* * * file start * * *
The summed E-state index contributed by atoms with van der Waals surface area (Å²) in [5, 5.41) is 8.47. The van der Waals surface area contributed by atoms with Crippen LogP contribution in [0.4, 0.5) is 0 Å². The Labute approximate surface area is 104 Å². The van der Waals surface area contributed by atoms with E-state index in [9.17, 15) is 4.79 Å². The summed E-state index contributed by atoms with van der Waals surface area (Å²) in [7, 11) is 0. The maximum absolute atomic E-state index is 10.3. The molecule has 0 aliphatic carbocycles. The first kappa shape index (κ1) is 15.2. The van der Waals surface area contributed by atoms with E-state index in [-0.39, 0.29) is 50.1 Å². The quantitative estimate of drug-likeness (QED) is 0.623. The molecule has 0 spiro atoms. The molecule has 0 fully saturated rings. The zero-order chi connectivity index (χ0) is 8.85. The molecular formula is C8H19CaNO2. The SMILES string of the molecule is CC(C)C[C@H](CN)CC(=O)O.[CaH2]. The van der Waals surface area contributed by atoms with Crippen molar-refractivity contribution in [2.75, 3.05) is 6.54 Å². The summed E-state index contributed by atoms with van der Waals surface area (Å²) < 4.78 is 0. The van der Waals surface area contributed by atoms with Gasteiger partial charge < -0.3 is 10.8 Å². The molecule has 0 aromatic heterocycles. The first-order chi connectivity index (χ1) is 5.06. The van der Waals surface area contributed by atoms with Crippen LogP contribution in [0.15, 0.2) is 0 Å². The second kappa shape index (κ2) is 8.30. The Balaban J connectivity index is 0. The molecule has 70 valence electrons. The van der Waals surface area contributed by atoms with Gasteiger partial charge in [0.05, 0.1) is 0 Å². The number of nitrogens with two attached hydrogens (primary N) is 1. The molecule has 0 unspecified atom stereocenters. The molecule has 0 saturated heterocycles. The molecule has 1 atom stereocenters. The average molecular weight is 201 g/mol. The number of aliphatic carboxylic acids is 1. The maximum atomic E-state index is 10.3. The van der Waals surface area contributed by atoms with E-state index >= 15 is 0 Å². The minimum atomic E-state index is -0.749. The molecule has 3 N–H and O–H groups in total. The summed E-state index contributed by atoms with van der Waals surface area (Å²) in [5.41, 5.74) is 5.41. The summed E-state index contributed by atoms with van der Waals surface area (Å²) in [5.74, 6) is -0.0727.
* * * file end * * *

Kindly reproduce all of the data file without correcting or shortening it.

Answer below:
The summed E-state index contributed by atoms with van der Waals surface area (Å²) in [5, 5.41) is 8.47. The van der Waals surface area contributed by atoms with Crippen LogP contribution in [0.4, 0.5) is 0 Å². The Labute approximate surface area is 104 Å². The van der Waals surface area contributed by atoms with E-state index in [9.17, 15) is 4.79 Å². The summed E-state index contributed by atoms with van der Waals surface area (Å²) in [7, 11) is 0. The maximum absolute atomic E-state index is 10.3. The molecule has 0 aliphatic carbocycles. The first kappa shape index (κ1) is 15.2. The van der Waals surface area contributed by atoms with E-state index in [-0.39, 0.29) is 50.1 Å². The quantitative estimate of drug-likeness (QED) is 0.623. The molecule has 0 spiro atoms. The molecule has 0 fully saturated rings. The zero-order chi connectivity index (χ0) is 8.85. The molecular formula is C8H19CaNO2. The SMILES string of the molecule is CC(C)C[C@H](CN)CC(=O)O.[CaH2]. The van der Waals surface area contributed by atoms with Crippen molar-refractivity contribution in [2.75, 3.05) is 6.54 Å². The summed E-state index contributed by atoms with van der Waals surface area (Å²) < 4.78 is 0. The van der Waals surface area contributed by atoms with Gasteiger partial charge < -0.3 is 10.8 Å². The molecule has 0 aromatic heterocycles. The first-order chi connectivity index (χ1) is 5.06. The van der Waals surface area contributed by atoms with Crippen LogP contribution in [0.15, 0.2) is 0 Å². The second kappa shape index (κ2) is 8.30. The Balaban J connectivity index is 0. The molecule has 70 valence electrons. The van der Waals surface area contributed by atoms with Gasteiger partial charge in [0.05, 0.1) is 0 Å². The number of nitrogens with two attached hydrogens (primary N) is 1. The molecule has 0 unspecified atom stereocenters. The molecule has 0 saturated heterocycles. The molecule has 1 atom stereocenters. The average molecular weight is 201 g/mol. The number of aliphatic carboxylic acids is 1. The maximum atomic E-state index is 10.3. The van der Waals surface area contributed by atoms with E-state index >= 15 is 0 Å². The minimum atomic E-state index is -0.749. The molecule has 3 N–H and O–H groups in total. The summed E-state index contributed by atoms with van der Waals surface area (Å²) in [5.41, 5.74) is 5.41. The summed E-state index contributed by atoms with van der Waals surface area (Å²) in [5.74, 6) is -0.0727.